Flanders needs to invest more in traffic safety, says Imob


Flanders has some specific traffic phenomena that are stalling the decrease in road victims, says the Institute for Mobility, including a large percentage of young drivers and a prevalence of cyclists

Alcohol and speeding

To significantly reduce the number of victims of traffic accidents, Flanders has to improve its efforts in traffic safety, according to a new report released by the Institute for Mobility (Imob) at Hasselt University. The report is the basis for the new Traffic Safety Plan that mobility minister Ben Weyts wants to have ready by the end of the year.

Figures show that Flanders has made major progress in traffic safety over the last two decades. In the period between 2001 and 2013, there was a decrease of 51% in the number of traffic deaths. This decrease has stalled in the last couple of years, and there was even an increase in 2014.

The statistics confirm specific phenomena in Flanders, such as an over-representation of young drivers, among the victims. Imob also pointed out that a shocking 82% of the dead and wounded victims of traffic accidents in cities, are “vulnerable road users” – pedestrians, cyclists and car passengers – rather than drivers. Outside city limits, this number drops to 38%. 

In 2013, Flanders formulated an ambitious programme of goals to be achieved by 2030. The number of traffic deaths, according to the plan, should be lower than 133 and the number of seriously wounded lower than 1,000 annually. In 2013, there were 384 deaths and nearly 3,000 seriously wounded.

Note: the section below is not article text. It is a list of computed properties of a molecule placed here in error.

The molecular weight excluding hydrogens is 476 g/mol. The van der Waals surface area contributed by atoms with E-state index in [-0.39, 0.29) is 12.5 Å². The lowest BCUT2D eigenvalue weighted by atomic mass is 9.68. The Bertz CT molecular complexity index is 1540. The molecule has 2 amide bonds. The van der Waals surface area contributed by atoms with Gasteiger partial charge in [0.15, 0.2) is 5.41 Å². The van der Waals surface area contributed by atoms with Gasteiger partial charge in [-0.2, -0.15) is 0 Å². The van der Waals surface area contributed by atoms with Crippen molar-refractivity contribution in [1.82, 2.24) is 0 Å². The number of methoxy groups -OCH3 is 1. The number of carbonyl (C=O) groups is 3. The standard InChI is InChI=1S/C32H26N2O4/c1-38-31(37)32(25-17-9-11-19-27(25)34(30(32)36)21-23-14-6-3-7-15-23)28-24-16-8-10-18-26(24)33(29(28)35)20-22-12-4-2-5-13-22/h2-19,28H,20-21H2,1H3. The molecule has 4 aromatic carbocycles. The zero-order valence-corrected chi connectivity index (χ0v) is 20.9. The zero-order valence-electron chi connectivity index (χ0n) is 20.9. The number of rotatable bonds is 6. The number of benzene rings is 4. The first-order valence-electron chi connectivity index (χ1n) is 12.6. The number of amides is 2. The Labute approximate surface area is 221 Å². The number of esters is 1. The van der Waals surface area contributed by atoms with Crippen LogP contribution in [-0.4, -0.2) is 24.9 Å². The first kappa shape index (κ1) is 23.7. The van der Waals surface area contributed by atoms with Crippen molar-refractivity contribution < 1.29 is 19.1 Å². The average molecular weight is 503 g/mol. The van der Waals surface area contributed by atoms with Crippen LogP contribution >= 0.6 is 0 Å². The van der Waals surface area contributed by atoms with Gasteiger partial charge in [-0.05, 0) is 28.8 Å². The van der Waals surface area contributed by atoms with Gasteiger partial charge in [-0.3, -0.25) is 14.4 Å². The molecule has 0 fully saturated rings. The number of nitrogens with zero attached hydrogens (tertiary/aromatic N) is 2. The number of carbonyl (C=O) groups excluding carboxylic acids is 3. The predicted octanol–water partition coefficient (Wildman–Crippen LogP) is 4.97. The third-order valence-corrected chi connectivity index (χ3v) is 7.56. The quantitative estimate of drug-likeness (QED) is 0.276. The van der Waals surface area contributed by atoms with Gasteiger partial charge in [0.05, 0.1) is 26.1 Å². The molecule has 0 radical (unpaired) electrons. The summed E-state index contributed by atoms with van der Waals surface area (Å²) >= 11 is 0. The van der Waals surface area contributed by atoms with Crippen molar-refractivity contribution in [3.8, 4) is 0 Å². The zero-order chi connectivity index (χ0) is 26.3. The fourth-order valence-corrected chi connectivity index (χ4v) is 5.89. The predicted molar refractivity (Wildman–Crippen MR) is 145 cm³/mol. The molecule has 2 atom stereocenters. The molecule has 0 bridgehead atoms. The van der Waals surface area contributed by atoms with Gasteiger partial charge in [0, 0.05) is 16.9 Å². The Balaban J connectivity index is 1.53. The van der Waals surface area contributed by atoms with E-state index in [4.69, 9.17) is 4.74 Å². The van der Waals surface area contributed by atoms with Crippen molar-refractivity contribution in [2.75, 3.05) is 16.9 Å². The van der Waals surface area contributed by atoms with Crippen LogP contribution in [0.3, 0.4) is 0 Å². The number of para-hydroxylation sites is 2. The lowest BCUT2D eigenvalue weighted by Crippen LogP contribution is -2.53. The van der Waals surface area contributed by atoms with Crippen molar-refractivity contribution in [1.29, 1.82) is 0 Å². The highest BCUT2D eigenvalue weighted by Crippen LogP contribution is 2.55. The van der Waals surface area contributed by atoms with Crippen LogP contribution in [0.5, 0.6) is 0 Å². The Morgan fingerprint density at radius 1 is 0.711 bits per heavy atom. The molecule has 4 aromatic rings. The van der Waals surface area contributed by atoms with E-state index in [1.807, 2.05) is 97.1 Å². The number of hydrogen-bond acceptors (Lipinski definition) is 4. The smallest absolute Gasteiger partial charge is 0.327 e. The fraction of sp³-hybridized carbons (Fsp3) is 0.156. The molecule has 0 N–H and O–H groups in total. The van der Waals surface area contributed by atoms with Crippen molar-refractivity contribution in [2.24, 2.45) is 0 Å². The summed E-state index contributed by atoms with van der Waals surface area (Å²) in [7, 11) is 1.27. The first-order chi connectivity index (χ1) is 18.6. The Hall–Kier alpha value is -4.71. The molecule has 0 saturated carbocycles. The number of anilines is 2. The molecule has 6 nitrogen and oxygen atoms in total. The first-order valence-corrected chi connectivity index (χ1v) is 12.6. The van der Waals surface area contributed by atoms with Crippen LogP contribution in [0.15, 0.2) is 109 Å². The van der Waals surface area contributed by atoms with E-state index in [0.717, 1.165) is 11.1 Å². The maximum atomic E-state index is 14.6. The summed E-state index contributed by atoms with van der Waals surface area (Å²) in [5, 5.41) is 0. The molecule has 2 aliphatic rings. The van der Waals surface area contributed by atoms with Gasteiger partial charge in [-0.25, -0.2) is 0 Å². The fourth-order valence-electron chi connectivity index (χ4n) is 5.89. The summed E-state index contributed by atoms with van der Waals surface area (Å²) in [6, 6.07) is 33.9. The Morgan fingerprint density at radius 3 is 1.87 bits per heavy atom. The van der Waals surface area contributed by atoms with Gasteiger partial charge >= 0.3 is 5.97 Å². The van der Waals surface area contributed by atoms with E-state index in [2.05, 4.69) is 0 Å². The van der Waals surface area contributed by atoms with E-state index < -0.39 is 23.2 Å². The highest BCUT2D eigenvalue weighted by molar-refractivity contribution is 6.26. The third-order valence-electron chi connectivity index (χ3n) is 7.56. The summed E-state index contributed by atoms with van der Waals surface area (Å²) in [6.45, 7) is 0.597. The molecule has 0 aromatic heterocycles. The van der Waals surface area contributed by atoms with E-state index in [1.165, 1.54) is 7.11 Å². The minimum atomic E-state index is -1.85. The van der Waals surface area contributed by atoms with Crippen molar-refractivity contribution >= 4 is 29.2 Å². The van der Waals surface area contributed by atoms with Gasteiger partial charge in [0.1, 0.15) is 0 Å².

Imob proposes a traffic safety campaign focused on motorcyclists during the summer months, elderly cyclists and pedestrians in the inner city and young male drivers, particularly in the weekend. Alcohol and speed are mentioned as major risk factors among the young male group.

Photo by Tijmen Maessen and Wietse Lemmens / C.H.I.P.S. StampMedia 

Traffic in Flanders

Thousands of commuters and foreigners pass through Brussels and Flanders each day, and the two regions have suffered from heavily congested traffic and long and frequent traffic jams for years – with no end seemingly in sight.
Record - According to the 2013 report from traffic information platform Inrix, Brussels and Antwerp have the most traffic congestion of any city in Europe and North America.
Calendar - October is the worst month of the year for traffic jams.
Causes - Year after year, heavy snowfall and railway strikes lead to monster traffic jams. Heavy congestion, infrastructure works and multi-lane accidents cause the more ordinary daily tailbacks.
1 285

largest area covered in traffic ever recorded in Belgium in kilometres


time Antwerp drivers spend in gridlock per year in hours

10 000

traffic diversions in Flanders per year